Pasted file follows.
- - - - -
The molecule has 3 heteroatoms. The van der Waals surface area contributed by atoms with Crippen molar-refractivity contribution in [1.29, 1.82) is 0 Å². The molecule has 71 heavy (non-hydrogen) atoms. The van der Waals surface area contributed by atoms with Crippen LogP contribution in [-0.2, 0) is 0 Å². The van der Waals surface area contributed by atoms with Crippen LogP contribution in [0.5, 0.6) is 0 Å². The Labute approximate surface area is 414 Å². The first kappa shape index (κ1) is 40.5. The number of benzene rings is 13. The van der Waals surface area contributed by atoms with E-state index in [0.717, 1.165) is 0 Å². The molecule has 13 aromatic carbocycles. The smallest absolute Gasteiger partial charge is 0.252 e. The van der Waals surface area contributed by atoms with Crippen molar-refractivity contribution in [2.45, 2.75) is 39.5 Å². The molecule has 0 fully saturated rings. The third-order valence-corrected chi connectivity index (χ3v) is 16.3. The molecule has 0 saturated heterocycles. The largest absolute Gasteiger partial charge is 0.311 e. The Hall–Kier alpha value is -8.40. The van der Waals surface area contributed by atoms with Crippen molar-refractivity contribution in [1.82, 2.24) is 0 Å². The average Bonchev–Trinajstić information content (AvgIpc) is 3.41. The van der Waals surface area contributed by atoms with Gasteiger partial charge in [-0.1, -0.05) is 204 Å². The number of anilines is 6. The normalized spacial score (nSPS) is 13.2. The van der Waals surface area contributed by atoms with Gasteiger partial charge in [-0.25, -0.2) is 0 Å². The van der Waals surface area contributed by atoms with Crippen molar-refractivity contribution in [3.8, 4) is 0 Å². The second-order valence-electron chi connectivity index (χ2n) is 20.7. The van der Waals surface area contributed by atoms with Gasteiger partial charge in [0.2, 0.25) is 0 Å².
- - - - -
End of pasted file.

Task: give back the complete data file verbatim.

The molecule has 3 heteroatoms. The van der Waals surface area contributed by atoms with Crippen molar-refractivity contribution in [1.29, 1.82) is 0 Å². The molecule has 71 heavy (non-hydrogen) atoms. The van der Waals surface area contributed by atoms with Crippen LogP contribution in [-0.2, 0) is 0 Å². The van der Waals surface area contributed by atoms with Crippen LogP contribution in [0.5, 0.6) is 0 Å². The Labute approximate surface area is 414 Å². The first kappa shape index (κ1) is 40.5. The number of benzene rings is 13. The van der Waals surface area contributed by atoms with E-state index in [0.717, 1.165) is 0 Å². The molecule has 13 aromatic carbocycles. The smallest absolute Gasteiger partial charge is 0.252 e. The van der Waals surface area contributed by atoms with Crippen molar-refractivity contribution in [2.45, 2.75) is 39.5 Å². The molecule has 0 fully saturated rings. The third-order valence-corrected chi connectivity index (χ3v) is 16.3. The molecule has 0 saturated heterocycles. The largest absolute Gasteiger partial charge is 0.311 e. The Hall–Kier alpha value is -8.40. The van der Waals surface area contributed by atoms with Crippen molar-refractivity contribution in [1.82, 2.24) is 0 Å². The average Bonchev–Trinajstić information content (AvgIpc) is 3.41. The van der Waals surface area contributed by atoms with Gasteiger partial charge in [-0.1, -0.05) is 204 Å². The number of anilines is 6. The normalized spacial score (nSPS) is 13.2. The van der Waals surface area contributed by atoms with Gasteiger partial charge in [-0.25, -0.2) is 0 Å². The van der Waals surface area contributed by atoms with Crippen molar-refractivity contribution in [3.8, 4) is 0 Å². The second-order valence-electron chi connectivity index (χ2n) is 20.7. The van der Waals surface area contributed by atoms with Gasteiger partial charge in [0.2, 0.25) is 0 Å².